2024 will be the first year we pass 1.5°C of warming

A global shift to an El Niño weather pattern later this year could pave the way for the world to exceed 1.5C of warming for the first time in 2024, according to the UK Met Office.

“I’m forecasting about a 15% chance of a new record in 2023. And if we’re in an El Niño by the end of 2023, it’s almost certainly a new record in 2024,” Gavin Schmidt, who directs the Goddard Institute for Space NASA said.

This first temperature exceedance beyond 1.5℃ would be temporary, likely aided by a major climate anomaly, such as an El Niño weather pattern. However, it casts new doubts on whether Earth’s climate can be permanently stabilized with a warming of 1.5℃.

2024 will exceed 1.5°C above pre-industrial levels is 24%, with a very small probability (3%) that the mean out of five years exceeds this level. It is likely (about a 70% chance) that one or more months over the next years will be at least 1.5°C warmer than pre-industrial levels.

Animation showing the pace and severity of global warming.
Animation showing global average surface temperature. Image: NASA GISS.

Dr Nick Dunstone of the Met Office, who led the global temperature forecast for 2023, said: “Global temperature over the past three years has been influenced by the effect of prolonged La Niña, where sea surface temperatures sea are colder than average tropical pacific. La Niña has a temporary cooling effect on the global average temperature.

Nick Dunstone added: “For next year, our climate model indicates the end of three consecutive years with La Niña status with a return to relatively warmer conditions in parts of the tropical Pacific. This change is likely to lead to global temperatures in 2023 being warmer than in 2022.”

Observed global temperature yearly

2023 seems smoother than it has been in recent years. It has a decent chance of being at least in the top five, if not the top three warmest years, depending on how the El Niño transition plays out. Then 2024 has a higher chance of setting a new record. This is partly because there is a delay in the atmosphere’s response to El Niño.

YearBest estimate of forecast range (in ⁰C)Observed global temperature anomaly
20221.09*1.16 [note1]

2023: another notable year in the series

The Met Office has forecast that 2023 will be a hotter year than 2022. The annual global temperature forecast for the coming year has been released by the forecaster. The world’s average climate will rise by 1.08°C to 1.32°C above the average for the pre-industrial period of 1850 to 1900.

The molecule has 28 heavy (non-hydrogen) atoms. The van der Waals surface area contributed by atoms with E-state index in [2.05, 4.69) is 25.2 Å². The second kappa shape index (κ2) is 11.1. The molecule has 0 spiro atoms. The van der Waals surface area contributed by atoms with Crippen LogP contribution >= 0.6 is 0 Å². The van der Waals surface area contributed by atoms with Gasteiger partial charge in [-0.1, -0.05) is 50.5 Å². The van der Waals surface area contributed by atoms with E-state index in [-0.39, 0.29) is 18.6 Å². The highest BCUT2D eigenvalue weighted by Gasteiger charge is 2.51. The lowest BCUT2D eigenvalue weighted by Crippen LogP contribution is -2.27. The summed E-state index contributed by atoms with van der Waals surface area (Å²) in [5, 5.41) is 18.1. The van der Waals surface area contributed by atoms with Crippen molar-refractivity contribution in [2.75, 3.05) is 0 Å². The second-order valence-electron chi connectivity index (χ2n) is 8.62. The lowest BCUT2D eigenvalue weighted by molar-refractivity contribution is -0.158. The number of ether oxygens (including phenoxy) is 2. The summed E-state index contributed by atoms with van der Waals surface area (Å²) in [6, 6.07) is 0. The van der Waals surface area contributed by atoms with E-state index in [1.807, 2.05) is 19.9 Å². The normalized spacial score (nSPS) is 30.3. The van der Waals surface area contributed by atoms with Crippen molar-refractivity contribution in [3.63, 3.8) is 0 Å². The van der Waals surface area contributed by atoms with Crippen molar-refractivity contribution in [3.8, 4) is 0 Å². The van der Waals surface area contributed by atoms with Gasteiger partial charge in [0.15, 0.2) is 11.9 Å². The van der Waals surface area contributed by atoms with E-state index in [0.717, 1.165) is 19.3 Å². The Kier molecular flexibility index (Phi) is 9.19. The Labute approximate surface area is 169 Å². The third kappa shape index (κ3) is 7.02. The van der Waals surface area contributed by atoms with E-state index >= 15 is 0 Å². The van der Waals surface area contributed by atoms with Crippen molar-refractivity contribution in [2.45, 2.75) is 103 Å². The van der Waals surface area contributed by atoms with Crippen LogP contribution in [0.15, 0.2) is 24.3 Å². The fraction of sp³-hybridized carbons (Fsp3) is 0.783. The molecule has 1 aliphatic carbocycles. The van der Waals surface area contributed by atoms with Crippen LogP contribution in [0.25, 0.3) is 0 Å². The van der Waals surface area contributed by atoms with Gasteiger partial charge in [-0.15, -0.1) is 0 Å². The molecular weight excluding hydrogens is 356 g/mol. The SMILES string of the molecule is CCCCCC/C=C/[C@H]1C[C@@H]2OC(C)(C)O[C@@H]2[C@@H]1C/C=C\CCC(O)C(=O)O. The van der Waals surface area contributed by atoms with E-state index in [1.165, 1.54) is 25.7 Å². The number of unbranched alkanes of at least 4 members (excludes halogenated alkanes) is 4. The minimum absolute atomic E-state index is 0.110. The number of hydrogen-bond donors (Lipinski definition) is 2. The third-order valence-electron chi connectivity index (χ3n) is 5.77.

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Prof Adam Scaife, Head of Long-Range Prediction at the Met Office, added: “So far, 2016 has been the warmest year in the observational record beginning in 1850. 2016 was an El Niño year where the temperature global was driven by warmer temperatures was boosted by warmer waters in parts of the tropical Pacific.

“Without a previous El Niño to increase global temperatures, 2023 may not be a record year, but with the background increase in global greenhouse gas emissions continuing apace, next year is likely to be another remarkable year in the series”.

Why is 1.5c danger line for Global Warming?

The 1.5°C commitment is crucial to ensuring a habitable future on Earth, according to the Intergovernmental Panel on Climate Change (IPCC).

We would witness, for example, an alarming rise in sea level, which would expose 69 million people to catastrophes such as flooding in coastal areas. The loss of biodiversity that we would suffer with an increase of 1.5 °C would be catastrophic, but if the increase is at 2 °C, the problem would be completely irreversible due to the disappearance of species of plants, animals, insects, and even the death of almost all of the coral reefs.

Many of our planet’s ecosystems are at risk of radical transformations that would end their natural biome. With an increase in the planet’s temperature of 2 °C, 13% of the earth’s surface would suffer these changes, for example, from tundra to forest, which would mean irreversible imbalances in its flora and fauna. If the increase is 1.5°C, this risk is reduced to 4% of the land area.


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